Credit cards are popular because they play perfectly into the human desire for instant gratification. They're easy and allow us to spend money we don't have, but they can be used responsibly. With a little discipline and by knowing its tactics, you can beat a credit card company at its own game.

Reading the next page could save you from falling into a pit of debt.

 

 

 

If you read the details of your credit card contract, you might be unpleasantly surprised by what it holds.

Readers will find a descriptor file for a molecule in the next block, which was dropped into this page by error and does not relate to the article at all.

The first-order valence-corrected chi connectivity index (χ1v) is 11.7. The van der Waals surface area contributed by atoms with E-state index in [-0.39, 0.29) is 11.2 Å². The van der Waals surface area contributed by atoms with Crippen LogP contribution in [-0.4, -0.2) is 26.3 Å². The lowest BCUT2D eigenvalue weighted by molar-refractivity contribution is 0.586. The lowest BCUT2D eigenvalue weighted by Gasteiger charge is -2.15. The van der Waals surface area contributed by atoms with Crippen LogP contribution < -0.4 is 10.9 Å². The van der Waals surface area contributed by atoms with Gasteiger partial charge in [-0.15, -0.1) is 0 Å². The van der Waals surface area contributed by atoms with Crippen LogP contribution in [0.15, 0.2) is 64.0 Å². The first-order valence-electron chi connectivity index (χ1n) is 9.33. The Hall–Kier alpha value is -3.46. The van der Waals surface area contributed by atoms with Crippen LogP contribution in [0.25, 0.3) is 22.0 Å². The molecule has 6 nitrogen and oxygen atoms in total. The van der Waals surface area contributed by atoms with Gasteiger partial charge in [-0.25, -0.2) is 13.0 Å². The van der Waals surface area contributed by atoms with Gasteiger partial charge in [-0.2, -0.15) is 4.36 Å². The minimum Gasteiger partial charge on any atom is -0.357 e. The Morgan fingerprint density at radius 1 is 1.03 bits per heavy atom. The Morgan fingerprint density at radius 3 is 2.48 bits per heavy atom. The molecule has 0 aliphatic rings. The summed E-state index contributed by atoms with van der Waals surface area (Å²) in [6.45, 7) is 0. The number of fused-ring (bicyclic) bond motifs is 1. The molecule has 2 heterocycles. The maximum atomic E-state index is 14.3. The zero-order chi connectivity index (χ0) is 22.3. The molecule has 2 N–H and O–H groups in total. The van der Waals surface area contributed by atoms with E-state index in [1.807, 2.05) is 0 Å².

If you read the details of your credit card contract, you might be unpleasantly surprised by what it holds.
©iStockPhoto/Graça Victoria

Avoiding the traps set by credit card companies can help you stop debt from ballooning. To understand how these companies operate, let's take a stroll in their shoes.

A company's best customer is one who brings in the most profit. For credit card companies, this is the revolver -- the customer who pays off debt incrementally while watching his balance steadily grow. The companies actually make little profit from the responsible customer, who quickly and fully pays off balances. The longer you let a balance sit, the longer interest rates will compound, and you'll end up with a large debt. So why do people fall into this trap?